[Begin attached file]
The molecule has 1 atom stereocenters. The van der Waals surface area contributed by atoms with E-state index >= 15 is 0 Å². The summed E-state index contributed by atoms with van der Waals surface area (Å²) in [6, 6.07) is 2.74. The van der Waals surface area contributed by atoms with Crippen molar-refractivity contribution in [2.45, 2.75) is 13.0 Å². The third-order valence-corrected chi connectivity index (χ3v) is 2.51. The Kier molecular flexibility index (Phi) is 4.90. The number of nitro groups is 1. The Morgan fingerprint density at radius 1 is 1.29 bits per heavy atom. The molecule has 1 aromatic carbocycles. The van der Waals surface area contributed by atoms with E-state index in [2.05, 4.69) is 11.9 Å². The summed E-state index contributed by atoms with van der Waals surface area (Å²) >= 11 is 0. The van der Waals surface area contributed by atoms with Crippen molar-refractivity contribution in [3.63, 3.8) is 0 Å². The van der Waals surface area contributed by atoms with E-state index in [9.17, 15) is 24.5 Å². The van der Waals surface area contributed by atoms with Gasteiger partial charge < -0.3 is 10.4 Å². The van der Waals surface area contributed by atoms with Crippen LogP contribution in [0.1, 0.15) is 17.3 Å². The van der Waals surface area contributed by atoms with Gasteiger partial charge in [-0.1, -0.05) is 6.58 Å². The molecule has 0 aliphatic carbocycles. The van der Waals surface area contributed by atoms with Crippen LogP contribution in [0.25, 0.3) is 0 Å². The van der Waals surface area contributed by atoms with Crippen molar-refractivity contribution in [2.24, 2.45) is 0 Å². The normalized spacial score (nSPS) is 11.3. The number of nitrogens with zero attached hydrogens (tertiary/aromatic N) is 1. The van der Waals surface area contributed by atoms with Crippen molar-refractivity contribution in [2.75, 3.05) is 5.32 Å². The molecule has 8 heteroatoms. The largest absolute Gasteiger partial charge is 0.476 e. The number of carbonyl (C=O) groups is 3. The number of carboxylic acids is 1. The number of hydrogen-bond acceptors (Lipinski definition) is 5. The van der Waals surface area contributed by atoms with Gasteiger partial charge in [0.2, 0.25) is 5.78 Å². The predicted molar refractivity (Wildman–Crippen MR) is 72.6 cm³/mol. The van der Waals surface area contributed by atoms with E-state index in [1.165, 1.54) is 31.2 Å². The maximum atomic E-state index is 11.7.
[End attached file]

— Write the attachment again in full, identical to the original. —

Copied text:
The molecule has 1 atom stereocenters. The van der Waals surface area contributed by atoms with E-state index >= 15 is 0 Å². The summed E-state index contributed by atoms with van der Waals surface area (Å²) in [6, 6.07) is 2.74. The van der Waals surface area contributed by atoms with Crippen molar-refractivity contribution in [2.45, 2.75) is 13.0 Å². The third-order valence-corrected chi connectivity index (χ3v) is 2.51. The Kier molecular flexibility index (Phi) is 4.90. The number of nitro groups is 1. The Morgan fingerprint density at radius 1 is 1.29 bits per heavy atom. The molecule has 1 aromatic carbocycles. The van der Waals surface area contributed by atoms with E-state index in [2.05, 4.69) is 11.9 Å². The summed E-state index contributed by atoms with van der Waals surface area (Å²) >= 11 is 0. The van der Waals surface area contributed by atoms with Crippen molar-refractivity contribution in [3.63, 3.8) is 0 Å². The van der Waals surface area contributed by atoms with E-state index in [9.17, 15) is 24.5 Å². The van der Waals surface area contributed by atoms with Gasteiger partial charge < -0.3 is 10.4 Å². The van der Waals surface area contributed by atoms with Crippen LogP contribution in [0.1, 0.15) is 17.3 Å². The van der Waals surface area contributed by atoms with Gasteiger partial charge in [-0.1, -0.05) is 6.58 Å². The molecule has 0 aliphatic carbocycles. The van der Waals surface area contributed by atoms with Crippen LogP contribution in [0.25, 0.3) is 0 Å². The van der Waals surface area contributed by atoms with Crippen molar-refractivity contribution in [2.24, 2.45) is 0 Å². The normalized spacial score (nSPS) is 11.3. The number of nitrogens with zero attached hydrogens (tertiary/aromatic N) is 1. The van der Waals surface area contributed by atoms with Crippen molar-refractivity contribution in [2.75, 3.05) is 5.32 Å². The molecule has 8 heteroatoms. The largest absolute Gasteiger partial charge is 0.476 e. The number of carbonyl (C=O) groups is 3. The number of carboxylic acids is 1. The number of hydrogen-bond acceptors (Lipinski definition) is 5. The van der Waals surface area contributed by atoms with Gasteiger partial charge in [0.2, 0.25) is 5.78 Å². The predicted molar refractivity (Wildman–Crippen MR) is 72.6 cm³/mol. The van der Waals surface area contributed by atoms with E-state index in [1.165, 1.54) is 31.2 Å². The maximum atomic E-state index is 11.7.